When Alain-Fournier was killed in battle on the Meuse in 1914, he left behind Le Grand Meaulnes
, a novel of wistful enchantment. The tale is recounted by François Seurel, whose father heads the village school where Augustin Meaulnes comes to board. A tall, somber youth of 17, he instantly becomes the class ringleader, and is soon known as le grand Meaulnes. When the youth sets off on an impetuous errand of a few hours and doesn't return for several days, events take a darker turn.
After Meaulnes's reappearance, Seurel notices his companion's unrest, and tries to uncover its source. He wakes in the midwinter nights to find Meaulnes pacing the room "like someone rummaging about in his memory, sorting out scraps." Meaulnes remains disconsolate, but finally reveals the nature of his travels, and the strange days of revelry at his unintended destination--the "lost domain" to which he is desperate to return and doesn't know how to find. Seurel rightly guesses that Meaulnes met a young woman there, and that he is in love. "Often afterwards, when he had gone to sleep after trying desperately to recapture that beautiful image, he saw in his dreams a procession of young women who resembled her ... but not one of them was this tall slender girl." The two friends set about retracing Meaulnes's path, and their journeys take them into manhood, when Meaulnes finds at last a way to bring his quest full circle.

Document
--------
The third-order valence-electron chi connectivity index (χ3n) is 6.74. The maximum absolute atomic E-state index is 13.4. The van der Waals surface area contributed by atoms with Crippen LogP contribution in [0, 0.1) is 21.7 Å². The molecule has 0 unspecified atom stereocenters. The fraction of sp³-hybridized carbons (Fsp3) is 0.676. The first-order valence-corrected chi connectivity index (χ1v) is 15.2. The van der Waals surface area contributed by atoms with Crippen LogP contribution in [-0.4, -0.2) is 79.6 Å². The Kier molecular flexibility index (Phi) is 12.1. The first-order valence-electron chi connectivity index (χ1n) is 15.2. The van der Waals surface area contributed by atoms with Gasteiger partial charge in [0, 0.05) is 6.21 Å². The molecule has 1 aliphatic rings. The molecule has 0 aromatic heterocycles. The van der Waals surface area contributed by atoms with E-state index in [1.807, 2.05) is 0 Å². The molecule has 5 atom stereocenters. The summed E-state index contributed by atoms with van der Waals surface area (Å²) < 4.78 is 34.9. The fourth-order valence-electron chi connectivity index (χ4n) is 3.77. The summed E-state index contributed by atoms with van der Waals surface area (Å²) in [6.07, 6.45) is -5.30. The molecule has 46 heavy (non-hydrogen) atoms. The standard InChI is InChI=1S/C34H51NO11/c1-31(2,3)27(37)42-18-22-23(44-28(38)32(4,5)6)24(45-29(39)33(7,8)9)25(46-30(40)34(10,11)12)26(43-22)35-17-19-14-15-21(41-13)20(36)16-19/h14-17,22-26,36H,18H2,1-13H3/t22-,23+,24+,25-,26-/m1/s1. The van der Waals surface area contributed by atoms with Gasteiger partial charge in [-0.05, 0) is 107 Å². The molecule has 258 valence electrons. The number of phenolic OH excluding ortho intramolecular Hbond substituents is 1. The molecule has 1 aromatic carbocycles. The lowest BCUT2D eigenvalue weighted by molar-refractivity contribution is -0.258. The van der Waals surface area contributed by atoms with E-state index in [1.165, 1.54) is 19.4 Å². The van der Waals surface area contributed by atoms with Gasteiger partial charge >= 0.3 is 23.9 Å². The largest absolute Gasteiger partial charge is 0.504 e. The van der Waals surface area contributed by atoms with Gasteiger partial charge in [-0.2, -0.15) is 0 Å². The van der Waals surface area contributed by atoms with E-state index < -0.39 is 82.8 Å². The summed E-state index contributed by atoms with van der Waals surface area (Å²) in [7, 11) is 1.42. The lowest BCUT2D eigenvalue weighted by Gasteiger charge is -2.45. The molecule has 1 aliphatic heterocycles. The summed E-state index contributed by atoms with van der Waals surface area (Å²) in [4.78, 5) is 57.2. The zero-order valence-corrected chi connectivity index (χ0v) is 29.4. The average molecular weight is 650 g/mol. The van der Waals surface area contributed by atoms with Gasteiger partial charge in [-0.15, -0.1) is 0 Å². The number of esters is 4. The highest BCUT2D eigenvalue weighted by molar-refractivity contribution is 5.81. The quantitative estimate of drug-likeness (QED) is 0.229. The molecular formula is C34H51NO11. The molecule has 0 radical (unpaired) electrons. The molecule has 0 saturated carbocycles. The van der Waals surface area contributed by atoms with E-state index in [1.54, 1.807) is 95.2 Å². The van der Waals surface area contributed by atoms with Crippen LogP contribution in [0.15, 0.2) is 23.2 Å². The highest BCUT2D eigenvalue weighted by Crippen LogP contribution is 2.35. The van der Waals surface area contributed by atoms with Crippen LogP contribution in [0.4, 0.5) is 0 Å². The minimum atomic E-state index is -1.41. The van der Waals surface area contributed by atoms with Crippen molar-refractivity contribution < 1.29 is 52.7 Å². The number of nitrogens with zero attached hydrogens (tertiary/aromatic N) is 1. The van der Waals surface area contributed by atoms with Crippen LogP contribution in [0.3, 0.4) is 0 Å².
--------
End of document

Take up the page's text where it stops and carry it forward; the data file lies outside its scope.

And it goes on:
Alain-Fournier pairs his tightly twisting plot with a poignant nostalgia. His descriptive powers bring to the reader the sights and sounds--the icy winter winds and rattling carriage wheels--from an earlier time, all the while weaving a brilliant affirmation of loyalty and lasting friendship. --Joannie Kervran Stangeland
--This text refers to the
From the Back Cover
Lire Le Grand Meaulnes
c'est aller à la découverte d'aventures qui exigent d'incessants retours en arrière, comme si l'aiguillon du bonheur devait toujours se refléter dans le miroir troublant et tremblant de l'enfance scruté par le regard fiévreux de l'adolescence. Le merveilleux de ce roman réside dans un secret mouvement de balancier où le temps courtise son abolition, tandis que s'élève la rumeur d'une fête étrange dont la hantise se fait d'autant plus forte que l'existence s'en éloigne irrévocablement.